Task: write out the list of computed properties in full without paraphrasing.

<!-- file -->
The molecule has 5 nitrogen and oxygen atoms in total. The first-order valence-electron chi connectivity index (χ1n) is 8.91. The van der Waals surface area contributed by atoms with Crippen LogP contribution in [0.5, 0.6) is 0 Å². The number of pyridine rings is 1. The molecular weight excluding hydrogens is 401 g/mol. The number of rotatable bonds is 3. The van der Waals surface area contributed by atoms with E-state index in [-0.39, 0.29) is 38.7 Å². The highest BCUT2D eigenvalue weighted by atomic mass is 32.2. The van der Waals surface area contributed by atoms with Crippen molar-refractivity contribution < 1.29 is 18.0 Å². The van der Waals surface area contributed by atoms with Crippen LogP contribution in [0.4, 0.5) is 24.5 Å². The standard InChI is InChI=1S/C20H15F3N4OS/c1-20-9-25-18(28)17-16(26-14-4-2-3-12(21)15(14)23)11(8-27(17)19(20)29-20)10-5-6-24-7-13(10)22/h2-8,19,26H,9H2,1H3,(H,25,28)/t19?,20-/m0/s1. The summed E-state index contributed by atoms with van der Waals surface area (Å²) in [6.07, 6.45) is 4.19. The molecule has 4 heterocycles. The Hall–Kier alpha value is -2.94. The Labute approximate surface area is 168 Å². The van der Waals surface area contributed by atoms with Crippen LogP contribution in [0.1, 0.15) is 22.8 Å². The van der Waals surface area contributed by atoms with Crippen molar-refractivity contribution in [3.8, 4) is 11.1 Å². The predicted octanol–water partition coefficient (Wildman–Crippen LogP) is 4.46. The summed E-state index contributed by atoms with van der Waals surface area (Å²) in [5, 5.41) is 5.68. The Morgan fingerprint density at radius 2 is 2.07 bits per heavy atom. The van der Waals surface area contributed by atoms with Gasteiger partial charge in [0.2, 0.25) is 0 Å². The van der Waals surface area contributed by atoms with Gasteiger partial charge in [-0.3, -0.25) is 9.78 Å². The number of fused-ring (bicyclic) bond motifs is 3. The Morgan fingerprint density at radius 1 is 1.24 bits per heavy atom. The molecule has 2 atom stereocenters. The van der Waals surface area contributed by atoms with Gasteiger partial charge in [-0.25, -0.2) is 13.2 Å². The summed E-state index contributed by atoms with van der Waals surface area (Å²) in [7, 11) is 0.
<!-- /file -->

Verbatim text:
The molecule has 5 nitrogen and oxygen atoms in total. The first-order valence-electron chi connectivity index (χ1n) is 8.91. The van der Waals surface area contributed by atoms with Crippen LogP contribution in [0.5, 0.6) is 0 Å². The number of pyridine rings is 1. The molecular weight excluding hydrogens is 401 g/mol. The number of rotatable bonds is 3. The van der Waals surface area contributed by atoms with E-state index in [-0.39, 0.29) is 38.7 Å². The highest BCUT2D eigenvalue weighted by atomic mass is 32.2. The van der Waals surface area contributed by atoms with Crippen molar-refractivity contribution < 1.29 is 18.0 Å². The van der Waals surface area contributed by atoms with Crippen LogP contribution in [0.4, 0.5) is 24.5 Å². The standard InChI is InChI=1S/C20H15F3N4OS/c1-20-9-25-18(28)17-16(26-14-4-2-3-12(21)15(14)23)11(8-27(17)19(20)29-20)10-5-6-24-7-13(10)22/h2-8,19,26H,9H2,1H3,(H,25,28)/t19?,20-/m0/s1. The summed E-state index contributed by atoms with van der Waals surface area (Å²) in [6.07, 6.45) is 4.19. The molecule has 4 heterocycles. The Hall–Kier alpha value is -2.94. The Labute approximate surface area is 168 Å². The van der Waals surface area contributed by atoms with Crippen LogP contribution in [0.1, 0.15) is 22.8 Å². The van der Waals surface area contributed by atoms with Crippen molar-refractivity contribution in [3.8, 4) is 11.1 Å². The predicted octanol–water partition coefficient (Wildman–Crippen LogP) is 4.46. The summed E-state index contributed by atoms with van der Waals surface area (Å²) in [5, 5.41) is 5.68. The Morgan fingerprint density at radius 2 is 2.07 bits per heavy atom. The van der Waals surface area contributed by atoms with Gasteiger partial charge in [0.2, 0.25) is 0 Å². The van der Waals surface area contributed by atoms with Gasteiger partial charge in [-0.3, -0.25) is 9.78 Å². The number of fused-ring (bicyclic) bond motifs is 3. The Morgan fingerprint density at radius 1 is 1.24 bits per heavy atom. The molecule has 2 atom stereocenters. The van der Waals surface area contributed by atoms with Gasteiger partial charge in [-0.25, -0.2) is 13.2 Å². The summed E-state index contributed by atoms with van der Waals surface area (Å²) in [7, 11) is 0.